After a 54 year moratorium, the public can once again cross the Erewash Valley over the magnificent Bennerley Viaduct. Only walkers and cyclists, as the tracks of the old Great Northern Railway (GNR) were lifted soon after the line closed in 1968. With contributions from numerous organisations, the Friends of Bennerley Viaduct and Railway Paths Limited, the viaduct owners, re-opened the Grade II* listed structure in early 2022. The official opening ceremony followed later in the summer. Bennerley Viaduct is one of only two remaining wrought-iron viaducts in the UK. Bennerley Viaduct is essentially unaltered since it was completed in 1878. The viaduct is 484 yards long, generally 60 feet above the ground comprising 19 spans to cross two canals, a river, a valley and a railway line. Coal is the reason the viaduct was built. Rail had taken over from canals as the optimum way to transport heavy goods by the late nineteenth century. The Midland Railway had virtually established a monopoly in the Nottinghamshire and Derbyshire area which frustrated local businessmen and colliery owners. They had to pay the prices demanded. The situation also frustrated the GNR who needed to transport coal from northern pits to their customers further south, and wished to make inroads into the Erewash coalfield markets. By the early 1870s relations between the two railway companies had reached a low point; even traffic sharing agreements were terminated. In response, the GNR built their own railway, the Derbyshire and Staffordshire extension. The route ran from Egginton Junction near Burton, through a new station at Derby Friargate, to north Nottingham and huge sidings in Colwick. The route passed the Bestwood Estate of the 10th Duke of St Albans, which had vast untapped coal reserves. The Duke was an influential parliamentarian and Parliamentary approval was granted in 1872.The route required navigating challenging terrain.The valley is a floodplain and there are many criss-crossing shafts from coal and ironstone workings. Bennerley Colliery was mining between 1855-1873. Meticulous records were not required in those days and there were fears that a viaduct constructed with traditional materials may be too heavy on unstable ground. Consequently, a wrought iron structure was designed by Richard Johnson the GNR Chief Civil Engineer and Samuel Abbot the resident engineer. As well as being lighter, wrought iron was flexible should there be any ground movement. The viaduct was assembled by Benton and Woodiwiss, a Derby construction company. The company had been involved in numerous projects building railways, embankments, and bridges. The cast iron base plates and the wrought iron piers and trusses were fabricated by Eastwood, Swingler & Co., another Derby-based company that played a large role in the country’s railways. After crossing the Erewash Canal and Midland Mainline on the west side, the viaduct is mounted on 15 brick and stone pier bases to span the valley, with a bridge to cross the Nottingham canal. The piers are sunk between 6 to 8 feet into the ground. On top of each pier base are 4 large cast iron base plates. Each pier has 12 columns that rest on the base plates to support the deck. The individual columns are hollow and made up of 4 sections riveted together. The 12 columns are connected by a series of horizontal and diagonal bracings and tensioned by cotter pins. There are over half a million rivets on the viaduct.The deck is mounted on three beams which run the length of the viaduct. The deck is made up of 526 ballast filled troughs to reduce the overall weight. The construction was completed in only eighteen months. The first train crossed the Viaduct in January 1878. For most of its life the line was profitable. As well coal, iron ore, beer and other heavy goods were regularly transported. Passenger services were introduced, although the GNR hadn’t envisaged as many stations in the original plan. As the route was announced, locals petitioned for a station. Kimberley was successful, gaining Kimberley East Station. Day trips to the seaside were possible and Skegness became the locals’ seaside resort. By the mid-1960s demand for coal was declining and road haulage was taking a larger share of business. The route over the viaduct was included in the 1963 ‘The Reshaping of British Railways’, often called the Beeching Report. The government closed the line to passenger traffic in 1964. The last freight train passed over the viaduct on 6th May 1968. The track was soon lifted. For British Rail, the viaduct was an unusable liability and needed demolishing. The structure was awarded Grade II* listed status in 1974 which gained it some protection. British Rail applied to demolish it a year later, but Broxtowe and Erewash Borough councils refused following community objections. Before an appeal could be considered the Environment Secretary Michael Heseltine set up a Public Inquiry in 1980. This gave time for opponents of demolition to develop plans to preserve the viaduct as a walking and cycling trail. Although little progress was made, the viaduct survived.When British Rail was privatised, ownership transferred to Railway Paths Limited (RPL). In 2015 a National Lottery Heritage project “Rediscovering Bennerley Viaduct” was launched to engage the community and assess the levels of support for re-purposing the viaduct. The support from the community was strong and the Friends of Bennerley Viaduct (FoBV) was formed. The campaigning continued and working with RPL, Bennerley Viaduct re-opened in January 2022. FoBV looks after the viaduct and the land beneath on a long-term lease. FoBV are developing a nature reserve under the length of the viaduct. Although there is a ramp on the Ilkeston (western) side, there are only steps on the Awsworth (eastern) side. However, a successful Levelling-Up bid for Kimberley includes provision for a new ramp and additional facilities. FoBV offers tours which are advertised on the website as well as private tours for interested groups, events, presentations, and education.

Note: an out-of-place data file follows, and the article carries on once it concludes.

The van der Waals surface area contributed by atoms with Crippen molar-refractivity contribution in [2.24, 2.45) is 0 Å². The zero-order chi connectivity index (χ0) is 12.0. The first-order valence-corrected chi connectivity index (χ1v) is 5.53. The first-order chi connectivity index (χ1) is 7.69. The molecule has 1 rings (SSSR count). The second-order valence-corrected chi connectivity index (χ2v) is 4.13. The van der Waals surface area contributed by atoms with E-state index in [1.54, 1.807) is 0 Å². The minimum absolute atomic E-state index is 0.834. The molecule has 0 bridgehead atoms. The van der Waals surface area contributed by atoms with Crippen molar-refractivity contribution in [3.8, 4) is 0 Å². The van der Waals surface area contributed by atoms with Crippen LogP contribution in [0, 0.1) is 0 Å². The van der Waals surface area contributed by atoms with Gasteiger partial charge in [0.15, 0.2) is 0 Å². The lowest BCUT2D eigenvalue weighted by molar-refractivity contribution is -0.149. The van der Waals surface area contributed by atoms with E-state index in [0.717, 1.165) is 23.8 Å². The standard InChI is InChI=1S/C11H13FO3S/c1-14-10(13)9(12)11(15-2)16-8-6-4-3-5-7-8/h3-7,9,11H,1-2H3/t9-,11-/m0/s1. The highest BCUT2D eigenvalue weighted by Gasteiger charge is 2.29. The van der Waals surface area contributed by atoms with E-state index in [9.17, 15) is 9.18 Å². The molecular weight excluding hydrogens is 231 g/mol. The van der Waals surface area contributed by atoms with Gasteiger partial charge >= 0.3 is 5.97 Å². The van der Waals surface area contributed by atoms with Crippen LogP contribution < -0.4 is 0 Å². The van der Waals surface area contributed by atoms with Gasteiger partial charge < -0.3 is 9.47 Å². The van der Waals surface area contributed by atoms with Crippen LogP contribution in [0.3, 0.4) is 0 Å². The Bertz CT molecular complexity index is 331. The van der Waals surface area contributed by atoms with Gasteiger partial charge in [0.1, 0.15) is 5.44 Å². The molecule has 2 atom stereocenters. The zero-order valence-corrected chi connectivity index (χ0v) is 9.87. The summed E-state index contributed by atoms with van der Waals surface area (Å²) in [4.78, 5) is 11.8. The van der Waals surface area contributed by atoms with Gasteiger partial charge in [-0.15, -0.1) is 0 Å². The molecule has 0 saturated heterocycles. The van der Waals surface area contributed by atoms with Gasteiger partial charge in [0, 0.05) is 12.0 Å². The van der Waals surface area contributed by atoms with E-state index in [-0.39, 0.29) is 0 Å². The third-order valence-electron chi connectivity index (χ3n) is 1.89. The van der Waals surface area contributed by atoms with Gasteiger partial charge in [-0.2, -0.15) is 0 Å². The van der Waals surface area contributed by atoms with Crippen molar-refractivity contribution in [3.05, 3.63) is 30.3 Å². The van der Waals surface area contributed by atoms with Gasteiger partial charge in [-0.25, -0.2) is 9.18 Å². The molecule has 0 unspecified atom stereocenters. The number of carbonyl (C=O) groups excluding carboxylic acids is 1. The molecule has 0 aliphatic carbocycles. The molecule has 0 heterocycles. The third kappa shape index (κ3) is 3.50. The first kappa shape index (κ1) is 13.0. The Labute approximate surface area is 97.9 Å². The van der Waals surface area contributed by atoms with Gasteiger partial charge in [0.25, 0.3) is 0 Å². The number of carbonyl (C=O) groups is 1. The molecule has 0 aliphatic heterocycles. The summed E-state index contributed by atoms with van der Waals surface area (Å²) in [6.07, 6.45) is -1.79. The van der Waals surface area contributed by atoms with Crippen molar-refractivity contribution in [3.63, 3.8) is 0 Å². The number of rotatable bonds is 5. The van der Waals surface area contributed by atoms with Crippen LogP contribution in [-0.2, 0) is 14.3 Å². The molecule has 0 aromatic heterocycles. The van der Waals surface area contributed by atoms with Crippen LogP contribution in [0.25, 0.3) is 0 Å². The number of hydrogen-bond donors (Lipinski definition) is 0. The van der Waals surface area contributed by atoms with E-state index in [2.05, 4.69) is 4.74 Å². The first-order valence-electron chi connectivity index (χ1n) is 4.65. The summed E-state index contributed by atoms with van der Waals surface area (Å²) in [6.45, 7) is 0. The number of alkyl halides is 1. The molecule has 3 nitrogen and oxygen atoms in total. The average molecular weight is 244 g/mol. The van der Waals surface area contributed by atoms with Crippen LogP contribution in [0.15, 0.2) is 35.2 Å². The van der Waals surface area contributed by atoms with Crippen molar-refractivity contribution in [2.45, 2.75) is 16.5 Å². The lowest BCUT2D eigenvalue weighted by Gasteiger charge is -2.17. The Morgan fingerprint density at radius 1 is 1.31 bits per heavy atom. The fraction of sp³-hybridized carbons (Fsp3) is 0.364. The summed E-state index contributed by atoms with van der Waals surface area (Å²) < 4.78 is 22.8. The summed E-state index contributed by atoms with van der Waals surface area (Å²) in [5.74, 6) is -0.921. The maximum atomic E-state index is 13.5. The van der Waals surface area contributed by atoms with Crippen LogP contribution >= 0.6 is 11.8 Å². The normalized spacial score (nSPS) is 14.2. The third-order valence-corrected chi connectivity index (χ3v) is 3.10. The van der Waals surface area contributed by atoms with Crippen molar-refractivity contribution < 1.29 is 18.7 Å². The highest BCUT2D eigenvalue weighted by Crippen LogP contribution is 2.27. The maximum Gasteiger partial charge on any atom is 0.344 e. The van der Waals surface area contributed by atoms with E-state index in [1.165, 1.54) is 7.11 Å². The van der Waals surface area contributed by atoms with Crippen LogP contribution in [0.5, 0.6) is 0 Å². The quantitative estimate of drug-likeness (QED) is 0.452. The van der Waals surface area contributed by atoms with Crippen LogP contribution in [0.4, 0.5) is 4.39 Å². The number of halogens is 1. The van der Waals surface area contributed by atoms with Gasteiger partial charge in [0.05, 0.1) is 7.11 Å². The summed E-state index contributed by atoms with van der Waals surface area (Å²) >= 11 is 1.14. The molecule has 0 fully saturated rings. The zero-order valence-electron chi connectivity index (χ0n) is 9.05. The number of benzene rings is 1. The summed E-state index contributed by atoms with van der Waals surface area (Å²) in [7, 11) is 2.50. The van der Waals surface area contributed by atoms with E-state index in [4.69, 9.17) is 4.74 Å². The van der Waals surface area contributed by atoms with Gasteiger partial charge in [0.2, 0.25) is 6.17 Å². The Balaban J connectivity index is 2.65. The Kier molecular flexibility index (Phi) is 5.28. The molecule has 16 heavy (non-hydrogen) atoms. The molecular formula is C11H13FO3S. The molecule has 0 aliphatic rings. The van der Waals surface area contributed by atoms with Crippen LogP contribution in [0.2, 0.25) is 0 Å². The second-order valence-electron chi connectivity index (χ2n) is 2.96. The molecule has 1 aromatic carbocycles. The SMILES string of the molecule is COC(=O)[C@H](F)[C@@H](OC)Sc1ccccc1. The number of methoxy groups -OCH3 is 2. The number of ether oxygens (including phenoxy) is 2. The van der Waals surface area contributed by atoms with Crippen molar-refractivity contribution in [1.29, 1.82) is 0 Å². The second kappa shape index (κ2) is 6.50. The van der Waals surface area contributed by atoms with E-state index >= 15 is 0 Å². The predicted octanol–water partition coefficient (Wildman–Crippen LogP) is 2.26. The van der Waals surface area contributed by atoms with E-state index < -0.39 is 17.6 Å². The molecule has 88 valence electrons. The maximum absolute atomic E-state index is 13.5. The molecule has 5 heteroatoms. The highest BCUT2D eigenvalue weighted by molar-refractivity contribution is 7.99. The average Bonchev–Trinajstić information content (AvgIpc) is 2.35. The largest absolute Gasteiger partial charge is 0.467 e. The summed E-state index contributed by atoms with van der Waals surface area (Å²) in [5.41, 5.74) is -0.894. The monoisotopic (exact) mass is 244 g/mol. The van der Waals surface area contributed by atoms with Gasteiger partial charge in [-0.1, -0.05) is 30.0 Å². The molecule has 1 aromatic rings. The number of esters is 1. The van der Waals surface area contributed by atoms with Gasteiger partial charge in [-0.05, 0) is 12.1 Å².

Alan Green: (Friends of Bennerley Viaduct, Office, Castledine House, 5 Heanor Road, Ilkeston, DE7 8DY)